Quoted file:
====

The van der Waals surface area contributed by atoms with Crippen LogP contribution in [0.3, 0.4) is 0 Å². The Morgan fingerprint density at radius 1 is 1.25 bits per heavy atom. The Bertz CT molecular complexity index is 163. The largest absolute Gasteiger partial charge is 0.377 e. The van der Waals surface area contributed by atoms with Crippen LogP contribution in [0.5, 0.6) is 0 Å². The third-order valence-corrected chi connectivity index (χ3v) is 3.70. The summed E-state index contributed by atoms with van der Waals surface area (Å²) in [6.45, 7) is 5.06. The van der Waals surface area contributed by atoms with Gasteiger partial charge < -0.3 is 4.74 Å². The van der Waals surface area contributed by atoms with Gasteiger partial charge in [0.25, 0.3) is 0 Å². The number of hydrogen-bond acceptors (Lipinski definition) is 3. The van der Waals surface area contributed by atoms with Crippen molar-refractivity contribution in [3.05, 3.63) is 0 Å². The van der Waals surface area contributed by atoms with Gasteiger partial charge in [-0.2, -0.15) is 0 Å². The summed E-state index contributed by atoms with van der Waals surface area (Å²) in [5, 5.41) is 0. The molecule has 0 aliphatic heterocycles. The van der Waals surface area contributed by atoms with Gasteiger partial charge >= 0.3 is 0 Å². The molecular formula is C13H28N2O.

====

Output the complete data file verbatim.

The van der Waals surface area contributed by atoms with Crippen LogP contribution in [0.3, 0.4) is 0 Å². The Morgan fingerprint density at radius 1 is 1.25 bits per heavy atom. The Bertz CT molecular complexity index is 163. The largest absolute Gasteiger partial charge is 0.377 e. The van der Waals surface area contributed by atoms with Crippen LogP contribution in [0.5, 0.6) is 0 Å². The third-order valence-corrected chi connectivity index (χ3v) is 3.70. The summed E-state index contributed by atoms with van der Waals surface area (Å²) in [6.45, 7) is 5.06. The van der Waals surface area contributed by atoms with Gasteiger partial charge < -0.3 is 4.74 Å². The van der Waals surface area contributed by atoms with Gasteiger partial charge in [0.25, 0.3) is 0 Å². The number of hydrogen-bond acceptors (Lipinski definition) is 3. The van der Waals surface area contributed by atoms with Crippen molar-refractivity contribution in [3.05, 3.63) is 0 Å². The van der Waals surface area contributed by atoms with Gasteiger partial charge in [-0.2, -0.15) is 0 Å². The summed E-state index contributed by atoms with van der Waals surface area (Å²) in [5, 5.41) is 0. The molecule has 0 aliphatic heterocycles. The van der Waals surface area contributed by atoms with Gasteiger partial charge >= 0.3 is 0 Å². The molecular formula is C13H28N2O.